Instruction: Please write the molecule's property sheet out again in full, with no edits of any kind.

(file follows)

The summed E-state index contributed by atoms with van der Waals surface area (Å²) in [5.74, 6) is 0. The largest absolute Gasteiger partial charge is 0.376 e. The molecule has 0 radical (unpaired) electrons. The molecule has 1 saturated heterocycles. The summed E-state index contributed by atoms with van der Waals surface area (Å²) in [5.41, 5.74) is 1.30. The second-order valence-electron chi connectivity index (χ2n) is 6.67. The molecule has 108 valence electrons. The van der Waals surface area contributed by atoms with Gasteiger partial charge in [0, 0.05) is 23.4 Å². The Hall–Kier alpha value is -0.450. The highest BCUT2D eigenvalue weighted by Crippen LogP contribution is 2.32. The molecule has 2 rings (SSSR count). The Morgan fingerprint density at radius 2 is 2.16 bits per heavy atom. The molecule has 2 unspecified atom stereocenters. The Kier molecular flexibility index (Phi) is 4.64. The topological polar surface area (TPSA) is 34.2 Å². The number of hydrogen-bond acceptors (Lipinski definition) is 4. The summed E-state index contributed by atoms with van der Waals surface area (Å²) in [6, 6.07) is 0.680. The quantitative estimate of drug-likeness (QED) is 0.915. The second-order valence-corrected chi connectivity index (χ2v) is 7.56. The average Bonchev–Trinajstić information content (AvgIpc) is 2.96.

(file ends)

The summed E-state index contributed by atoms with van der Waals surface area (Å²) in [5.74, 6) is 0. The largest absolute Gasteiger partial charge is 0.376 e. The molecule has 0 radical (unpaired) electrons. The molecule has 1 saturated heterocycles. The summed E-state index contributed by atoms with van der Waals surface area (Å²) in [5.41, 5.74) is 1.30. The second-order valence-electron chi connectivity index (χ2n) is 6.67. The molecule has 108 valence electrons. The van der Waals surface area contributed by atoms with Gasteiger partial charge in [0, 0.05) is 23.4 Å². The Hall–Kier alpha value is -0.450. The highest BCUT2D eigenvalue weighted by Crippen LogP contribution is 2.32. The molecule has 2 rings (SSSR count). The Morgan fingerprint density at radius 2 is 2.16 bits per heavy atom. The molecule has 2 unspecified atom stereocenters. The Kier molecular flexibility index (Phi) is 4.64. The topological polar surface area (TPSA) is 34.2 Å². The number of hydrogen-bond acceptors (Lipinski definition) is 4. The summed E-state index contributed by atoms with van der Waals surface area (Å²) in [6, 6.07) is 0.680. The quantitative estimate of drug-likeness (QED) is 0.915. The second-order valence-corrected chi connectivity index (χ2v) is 7.56. The average Bonchev–Trinajstić information content (AvgIpc) is 2.96.